Today, NASA unveiled its budget request for Fiscal Year 2015. In a teleconference discussing the budget, NASA Administrator Charlie Borden focused on salient aspects of the budget, which will remain basically the same as this year if approved. Here are some of the most significant things next year's budget would make possible:
As a step towards launching a manned mission to Mars by 2030, NASA plans to send people to asteroids by 2025. Scientists would redirect a small asteroid into near-Earth orbit so that astronauts can practice landing on the projectile and explore its features, according to FloridaToday.com.
The plan was announced over the summer, and could feature an elaborate robot spacecraft that would lasso the asteroid into orbit using an "asteroid capture bag." The research would also help researchers learn about asteroids that could potentially crash into Earth.
NASA has been pushing to work with private companies to develop commercial crews that will bring American astronauts to the International Space Station. In a teleconference on the budget today, NASA Administrator Charlie Borden said the commercial transport would mean the U.S. could stop relying on Russian crews for flights -- an appeal that is especially poignant as Russian President Vladimir Putins rattles his saber in Crimea. According to The Wall Street Journal, the focus on "private taxis" that will take astronauts into orbit is a departure for NASA:
The agency wants to spend $848 million, or roughly 40% above current outlays, to support work on commercial vehicles intended to take astronauts to the international space station. In addition, NASA is asking Congress for an extra $250 million supplement to those accounts to ensure competition and keep companies on track to start ferrying astronauts in 2017.
The taxis would also bring private cargo to space, which could be used for more research there.
Deep Space Exploration
In addition to using the asteroid program as a stepping stone to Mars, NASA will focus on sending astronauts into deep space with the planned Orion mission. The plan is for NASA to launch astronauts "farther into the solar system than we have ever gone before." The capsule is set to launch on a test flight later this year.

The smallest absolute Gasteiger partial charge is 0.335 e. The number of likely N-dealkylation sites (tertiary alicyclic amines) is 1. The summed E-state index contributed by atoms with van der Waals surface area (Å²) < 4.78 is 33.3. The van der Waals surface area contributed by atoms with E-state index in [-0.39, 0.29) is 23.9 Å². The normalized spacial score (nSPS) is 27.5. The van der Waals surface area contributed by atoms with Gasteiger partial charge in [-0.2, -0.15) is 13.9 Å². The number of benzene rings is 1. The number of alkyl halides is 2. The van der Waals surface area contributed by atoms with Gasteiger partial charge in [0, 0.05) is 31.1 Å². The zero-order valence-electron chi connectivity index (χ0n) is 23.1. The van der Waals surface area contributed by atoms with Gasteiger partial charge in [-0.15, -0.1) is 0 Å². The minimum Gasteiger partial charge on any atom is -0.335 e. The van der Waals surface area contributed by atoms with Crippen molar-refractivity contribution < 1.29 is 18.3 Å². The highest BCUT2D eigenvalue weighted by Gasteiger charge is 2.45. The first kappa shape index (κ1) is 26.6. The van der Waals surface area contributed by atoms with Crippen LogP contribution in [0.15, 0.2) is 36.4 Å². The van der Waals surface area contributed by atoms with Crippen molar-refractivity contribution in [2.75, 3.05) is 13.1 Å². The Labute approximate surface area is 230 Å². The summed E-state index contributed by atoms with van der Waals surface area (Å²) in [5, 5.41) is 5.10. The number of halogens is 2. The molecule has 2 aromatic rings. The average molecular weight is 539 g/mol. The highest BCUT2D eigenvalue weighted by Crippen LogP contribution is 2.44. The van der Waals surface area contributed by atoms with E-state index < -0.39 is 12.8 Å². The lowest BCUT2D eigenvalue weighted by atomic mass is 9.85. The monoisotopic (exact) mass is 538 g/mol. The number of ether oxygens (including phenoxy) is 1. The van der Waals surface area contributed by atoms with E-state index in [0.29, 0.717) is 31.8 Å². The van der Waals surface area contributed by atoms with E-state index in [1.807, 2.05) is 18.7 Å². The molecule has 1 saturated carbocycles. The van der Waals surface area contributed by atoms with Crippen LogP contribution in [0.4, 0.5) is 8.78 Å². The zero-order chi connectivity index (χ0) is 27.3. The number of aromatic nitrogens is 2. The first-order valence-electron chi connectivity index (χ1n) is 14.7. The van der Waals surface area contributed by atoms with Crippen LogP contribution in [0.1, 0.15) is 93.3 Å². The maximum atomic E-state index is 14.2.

Bolden: #Budget funds the Space Launch System and Orion crew vehicle to take American astronauts farther into the solar system than before.— NASA (@NASA) March 4, 2014
The plan isn't new, but it's still pretty exciting.
James Webb Space Telescope
The James Webb Space Telescope (JWST) is set to replace the beloved Hubble Telescope in 2018, and the new budget keeps this plan on track. The telescope can detect infrared light, making it more sensitive than Hubble. According to NASA:
Webb is designed to look deeper into space to see the earliest stars and galaxies that formed in the Universe and to look deep into nearby dust clouds to study the formation of stars and planets.... Webb will operate much farther from Earth, maintaining its extremely cold operating temperature, stable pointing and higher observing efficiency than with the Earth-orbiting Hubble. Here is a feature that contrasts Webb with Hubble.
The telescope was cancelled by Congress in 2011 and has suffered budgetary difficulties, so we're glad to see it back on track. Now it's even going to SXSW!
As always, NASA reminds us, space exploration is about making things better here on Earth until we can all escape to an arid Martian wasteland. For one thing, improved aeronautic technology could be used commercially on Earth.
For another, the budget will include money to be spent on improving climate models and examining climate change -- so we can stay on Earth as long as possible.
This article is from the archive of our partner The Wire.